OMAHA, Neb. -- Monday morning, the weather radar around storm-surrounded Omaha showed a lot of red -- and the streets around TD Ameritrade Park Omaha showed a lot of maroon.

Mississippi State’s fan base has shown up.

“I drove in from Colorado from my son’s baseball tournament,” said Stephanie Knight, a Mississippi State graduate among dozens crammed into a local hotel lobby. “He plays travel baseball. He was in Colorado, Steamboat Springs at the ski resort there. He had a tournament.

“I put him and his friend and their equipment with another group of parents in a car in Wyoming and came straight here with two pairs of flip-flops, jeans and t-shirts from the tournament,” Knight said.

“I just filled up my tank with gas and started heading in this direction.”

Eleven hours later, she’s here for the first pitch.

The Bulldogs have been unbeaten in Omaha, winning three times and entering Monday’s championship series opener with the highest team batting average among the eight teams that took to the starting gate nine days ago.

During the journey, the Bulldogs, partly due to their laid-back attitude and attention-grabbing “Bench Mobb,” have developed a bit of a cult following.

Still, some fans, like Michael Mangialardi, a resident of Madison, Miss., who has seen every pitch of his team’s games in Omaha, still can’t believe they’ve reached the title series and are entering it with a little bit of trepidation.

“We’re Mississippi State fans,” Mangialardi said. “We hope for the best, prepare for the worst.”

So what does a fan of a specific team do when his team plays three games in an eight-day stretch?

“We’ve refreshed ourselves here [at the hotel],” he said. “We’ve checked out the restaurants because I like to eat a little bit.”

Hardy Mitchell, with a well-weathered look that you might see in a motorcycle ad, did in fact ride his motorcycle here all the way from Starkville, Miss., to see his beloved Bulldogs.

"[I rode] 972.8 miles,” Mitchell said proudly. “I spent two nights on the road. I don’t drive after dark.”

To say Hardy is happy to be in Omaha would be a bit of an understatement.

“I’m about as excited as you can get,” Mitchell said. “We’ve never played for a national championship in anything and this is it and the Bulldogs are turning out.”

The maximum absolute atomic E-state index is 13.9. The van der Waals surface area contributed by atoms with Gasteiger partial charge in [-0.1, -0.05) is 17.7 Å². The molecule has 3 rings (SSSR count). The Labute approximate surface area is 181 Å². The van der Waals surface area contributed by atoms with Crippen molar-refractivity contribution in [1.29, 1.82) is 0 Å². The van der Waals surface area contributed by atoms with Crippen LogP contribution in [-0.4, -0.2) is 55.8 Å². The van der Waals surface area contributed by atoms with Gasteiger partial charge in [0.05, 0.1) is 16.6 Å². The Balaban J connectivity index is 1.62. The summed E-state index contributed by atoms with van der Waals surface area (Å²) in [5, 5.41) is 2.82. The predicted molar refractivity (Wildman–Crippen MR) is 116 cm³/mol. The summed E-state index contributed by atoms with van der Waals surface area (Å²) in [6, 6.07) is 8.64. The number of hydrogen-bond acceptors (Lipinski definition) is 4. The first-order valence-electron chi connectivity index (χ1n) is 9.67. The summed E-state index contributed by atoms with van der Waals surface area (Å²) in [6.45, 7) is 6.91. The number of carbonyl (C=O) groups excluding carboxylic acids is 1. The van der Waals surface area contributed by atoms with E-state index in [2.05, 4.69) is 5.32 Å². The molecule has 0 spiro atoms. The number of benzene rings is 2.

David McIntosh, 63, arrived in Omaha on Sunday night after a 13 1/2-hour drive from Jackson, Miss. He was all smiles hanging out on the aisle near his team’s dugout.

“I travel all the time, so I have all these miles, but you can’t use them last minute, is the problem,” he said. “We had already talked about if they made it into the championship, that we were going,” McIntosh said. “So I was already looking at booking rooms and stuff.”

McIntosh’s son Alex played for the Bulldogs when they won the SEC title in 2005. He’s now the Director of Development for the school’s College of Arts and Sciences.

“Mississippi State has one of the best baseball traditions in the country,” Alex McIntosh said. “To see us finally make it to the national championship series is really special.

“It’s really cool for me to see the fans that have really been pulling for the Bulldogs and going to events their whole lives, to see us compete for a national championship is really special.”

Try to get a ticket at the stadium box office about 90 minutes before Monday’s first pitch without wearing a maroon shirt and you’d stick out like a sore thumb. Lindsey Grant and Joanie Green, two current students in Starkville, didn’t make the decision to come until Saturday morning.

“We made a lot of phone calls and a lot of planning and we drove 12 hours,” Grant said.

Green did not seem to be surprised at all the maroon and white that surrounded her.

“It’s Mississippi State and that’s how Starkville rolls,” she said with a smile.